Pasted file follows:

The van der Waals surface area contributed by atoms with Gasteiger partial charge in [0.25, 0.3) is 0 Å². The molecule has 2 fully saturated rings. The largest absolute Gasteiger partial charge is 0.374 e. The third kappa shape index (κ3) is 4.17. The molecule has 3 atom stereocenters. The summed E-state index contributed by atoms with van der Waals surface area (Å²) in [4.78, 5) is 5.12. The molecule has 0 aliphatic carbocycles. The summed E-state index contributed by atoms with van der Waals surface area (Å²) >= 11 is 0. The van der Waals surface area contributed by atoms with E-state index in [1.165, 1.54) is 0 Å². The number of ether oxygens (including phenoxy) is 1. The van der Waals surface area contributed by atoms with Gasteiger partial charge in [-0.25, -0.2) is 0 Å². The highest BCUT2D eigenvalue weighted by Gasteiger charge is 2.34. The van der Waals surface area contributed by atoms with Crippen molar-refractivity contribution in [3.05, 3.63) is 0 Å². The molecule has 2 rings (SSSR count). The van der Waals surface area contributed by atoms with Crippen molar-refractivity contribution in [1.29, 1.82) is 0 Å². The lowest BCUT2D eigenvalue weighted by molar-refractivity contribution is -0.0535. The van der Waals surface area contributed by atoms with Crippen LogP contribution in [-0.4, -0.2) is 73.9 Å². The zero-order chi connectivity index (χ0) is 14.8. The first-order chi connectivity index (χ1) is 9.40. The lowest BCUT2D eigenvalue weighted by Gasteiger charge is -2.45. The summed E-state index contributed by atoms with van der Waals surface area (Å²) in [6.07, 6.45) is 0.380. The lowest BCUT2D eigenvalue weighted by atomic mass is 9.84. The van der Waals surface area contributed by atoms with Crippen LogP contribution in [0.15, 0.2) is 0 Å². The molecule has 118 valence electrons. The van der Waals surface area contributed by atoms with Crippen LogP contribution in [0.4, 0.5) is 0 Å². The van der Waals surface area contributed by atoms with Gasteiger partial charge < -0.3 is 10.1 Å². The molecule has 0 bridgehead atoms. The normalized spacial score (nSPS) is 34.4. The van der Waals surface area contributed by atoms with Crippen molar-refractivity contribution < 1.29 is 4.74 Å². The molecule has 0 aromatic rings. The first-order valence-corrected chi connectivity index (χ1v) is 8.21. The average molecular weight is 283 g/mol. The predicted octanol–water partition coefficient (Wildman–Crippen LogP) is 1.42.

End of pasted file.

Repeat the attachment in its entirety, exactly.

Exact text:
The van der Waals surface area contributed by atoms with Gasteiger partial charge in [0.25, 0.3) is 0 Å². The molecule has 2 fully saturated rings. The largest absolute Gasteiger partial charge is 0.374 e. The third kappa shape index (κ3) is 4.17. The molecule has 3 atom stereocenters. The summed E-state index contributed by atoms with van der Waals surface area (Å²) in [4.78, 5) is 5.12. The molecule has 0 aliphatic carbocycles. The summed E-state index contributed by atoms with van der Waals surface area (Å²) >= 11 is 0. The van der Waals surface area contributed by atoms with E-state index in [1.165, 1.54) is 0 Å². The number of ether oxygens (including phenoxy) is 1. The van der Waals surface area contributed by atoms with Gasteiger partial charge in [-0.25, -0.2) is 0 Å². The highest BCUT2D eigenvalue weighted by Gasteiger charge is 2.34. The van der Waals surface area contributed by atoms with Crippen molar-refractivity contribution in [3.05, 3.63) is 0 Å². The molecule has 2 rings (SSSR count). The van der Waals surface area contributed by atoms with Crippen molar-refractivity contribution in [1.29, 1.82) is 0 Å². The lowest BCUT2D eigenvalue weighted by molar-refractivity contribution is -0.0535. The van der Waals surface area contributed by atoms with Crippen LogP contribution in [-0.4, -0.2) is 73.9 Å². The zero-order chi connectivity index (χ0) is 14.8. The first-order chi connectivity index (χ1) is 9.40. The lowest BCUT2D eigenvalue weighted by Gasteiger charge is -2.45. The summed E-state index contributed by atoms with van der Waals surface area (Å²) in [6.07, 6.45) is 0.380. The lowest BCUT2D eigenvalue weighted by atomic mass is 9.84. The van der Waals surface area contributed by atoms with Crippen LogP contribution in [0.15, 0.2) is 0 Å². The molecule has 118 valence electrons. The van der Waals surface area contributed by atoms with Crippen LogP contribution in [0.4, 0.5) is 0 Å². The van der Waals surface area contributed by atoms with Gasteiger partial charge < -0.3 is 10.1 Å². The molecule has 0 bridgehead atoms. The normalized spacial score (nSPS) is 34.4. The van der Waals surface area contributed by atoms with Crippen molar-refractivity contribution < 1.29 is 4.74 Å². The molecule has 0 aromatic rings. The first-order valence-corrected chi connectivity index (χ1v) is 8.21. The average molecular weight is 283 g/mol. The predicted octanol–water partition coefficient (Wildman–Crippen LogP) is 1.42.